Because the natural gas infrastructure is so vast, it is not possible to measure every leak from every faulty valve or fitting. Indeed, we don’t even have accurate estimates of the total number of valves and fittings. The best way to estimate the total amount of methane emissions from the natural gas infrastructure is to perform as many measurements as possible from as many different types of components as possible. The reason that one has to perform hundreds or even thousands of measurements from each type of equipment is so that you can capture the high-emitting sources (the so-called super-emitters), which are low in number but their emissions are so high that they can account for 50% to 80% of the total emissions.

Natural gas from wells could travel thousands of miles through many types of infrastructure before reaching consumers. Energy Information Administration, CC BY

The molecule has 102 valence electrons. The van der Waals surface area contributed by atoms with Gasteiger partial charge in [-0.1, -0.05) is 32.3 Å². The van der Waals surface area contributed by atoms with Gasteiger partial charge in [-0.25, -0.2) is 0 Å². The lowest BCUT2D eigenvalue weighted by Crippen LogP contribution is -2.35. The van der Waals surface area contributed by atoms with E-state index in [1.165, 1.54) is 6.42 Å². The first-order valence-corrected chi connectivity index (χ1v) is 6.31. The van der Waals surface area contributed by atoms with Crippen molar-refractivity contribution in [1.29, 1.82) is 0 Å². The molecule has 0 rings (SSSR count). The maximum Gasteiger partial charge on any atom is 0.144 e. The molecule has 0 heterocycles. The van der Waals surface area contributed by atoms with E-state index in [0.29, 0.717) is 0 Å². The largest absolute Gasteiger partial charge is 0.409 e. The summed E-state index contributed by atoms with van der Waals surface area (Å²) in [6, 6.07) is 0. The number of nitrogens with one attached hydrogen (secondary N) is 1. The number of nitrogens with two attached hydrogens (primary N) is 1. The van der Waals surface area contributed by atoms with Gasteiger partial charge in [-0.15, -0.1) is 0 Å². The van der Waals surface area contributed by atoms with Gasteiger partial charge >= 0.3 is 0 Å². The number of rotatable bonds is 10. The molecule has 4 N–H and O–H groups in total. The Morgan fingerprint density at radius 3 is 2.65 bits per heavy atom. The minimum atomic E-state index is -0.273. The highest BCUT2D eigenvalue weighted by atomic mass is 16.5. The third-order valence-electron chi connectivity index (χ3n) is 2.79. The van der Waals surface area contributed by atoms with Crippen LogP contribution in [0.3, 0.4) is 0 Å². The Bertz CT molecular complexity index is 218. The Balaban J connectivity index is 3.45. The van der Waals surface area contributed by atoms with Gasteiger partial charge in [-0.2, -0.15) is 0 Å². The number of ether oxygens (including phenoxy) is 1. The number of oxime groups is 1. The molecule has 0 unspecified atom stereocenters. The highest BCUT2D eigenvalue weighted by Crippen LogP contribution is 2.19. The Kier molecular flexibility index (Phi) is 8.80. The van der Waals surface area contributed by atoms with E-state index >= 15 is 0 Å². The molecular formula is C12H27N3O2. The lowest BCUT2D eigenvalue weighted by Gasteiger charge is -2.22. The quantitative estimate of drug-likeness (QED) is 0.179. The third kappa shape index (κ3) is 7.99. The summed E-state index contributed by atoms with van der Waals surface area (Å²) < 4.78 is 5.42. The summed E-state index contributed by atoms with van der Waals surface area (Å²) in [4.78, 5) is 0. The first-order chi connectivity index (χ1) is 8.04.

By making thousands of measurements, along with compiling our best estimates of the inventory of all of the types of equipment in the U.S. natural gas infrastructure, it is possible to estimate the total emissions from all U.S. natural gas operations with a reasonable degree of certainty, which we currently estimate to be 2.3%. That is, 2.3% of the natural gas that travels through pipelines is released into the air. We estimate that quantity of natural gas emissions represents a loss in revenue of over US$1 billion per year for the industry, and it has the equivalent greenhouse gas impact as the annual tailpipe emissions from 70 million passenger cars.

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